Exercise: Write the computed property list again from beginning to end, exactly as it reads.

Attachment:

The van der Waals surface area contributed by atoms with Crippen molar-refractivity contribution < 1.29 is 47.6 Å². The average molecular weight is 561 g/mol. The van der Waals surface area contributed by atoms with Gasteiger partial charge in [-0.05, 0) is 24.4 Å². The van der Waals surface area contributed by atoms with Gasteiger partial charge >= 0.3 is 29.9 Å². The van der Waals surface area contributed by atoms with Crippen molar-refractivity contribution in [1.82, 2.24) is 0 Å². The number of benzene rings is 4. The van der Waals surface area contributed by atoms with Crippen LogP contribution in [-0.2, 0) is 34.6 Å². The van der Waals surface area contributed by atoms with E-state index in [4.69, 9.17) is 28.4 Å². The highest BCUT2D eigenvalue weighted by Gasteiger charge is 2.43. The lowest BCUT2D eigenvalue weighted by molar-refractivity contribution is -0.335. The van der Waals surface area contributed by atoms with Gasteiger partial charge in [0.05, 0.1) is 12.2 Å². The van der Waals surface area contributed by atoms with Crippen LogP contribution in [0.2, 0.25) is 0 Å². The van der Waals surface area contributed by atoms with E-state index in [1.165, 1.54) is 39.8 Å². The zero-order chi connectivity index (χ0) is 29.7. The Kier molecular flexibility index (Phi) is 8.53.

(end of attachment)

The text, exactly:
The van der Waals surface area contributed by atoms with Crippen molar-refractivity contribution < 1.29 is 47.6 Å². The average molecular weight is 561 g/mol. The van der Waals surface area contributed by atoms with Gasteiger partial charge in [-0.05, 0) is 24.4 Å². The van der Waals surface area contributed by atoms with Gasteiger partial charge >= 0.3 is 29.9 Å². The van der Waals surface area contributed by atoms with Crippen molar-refractivity contribution in [1.82, 2.24) is 0 Å². The number of benzene rings is 4. The van der Waals surface area contributed by atoms with Crippen LogP contribution in [-0.2, 0) is 34.6 Å². The van der Waals surface area contributed by atoms with E-state index in [4.69, 9.17) is 28.4 Å². The highest BCUT2D eigenvalue weighted by Gasteiger charge is 2.43. The lowest BCUT2D eigenvalue weighted by molar-refractivity contribution is -0.335. The van der Waals surface area contributed by atoms with Gasteiger partial charge in [0.05, 0.1) is 12.2 Å². The van der Waals surface area contributed by atoms with Crippen LogP contribution in [0.2, 0.25) is 0 Å². The van der Waals surface area contributed by atoms with E-state index in [1.165, 1.54) is 39.8 Å². The zero-order chi connectivity index (χ0) is 29.7. The Kier molecular flexibility index (Phi) is 8.53.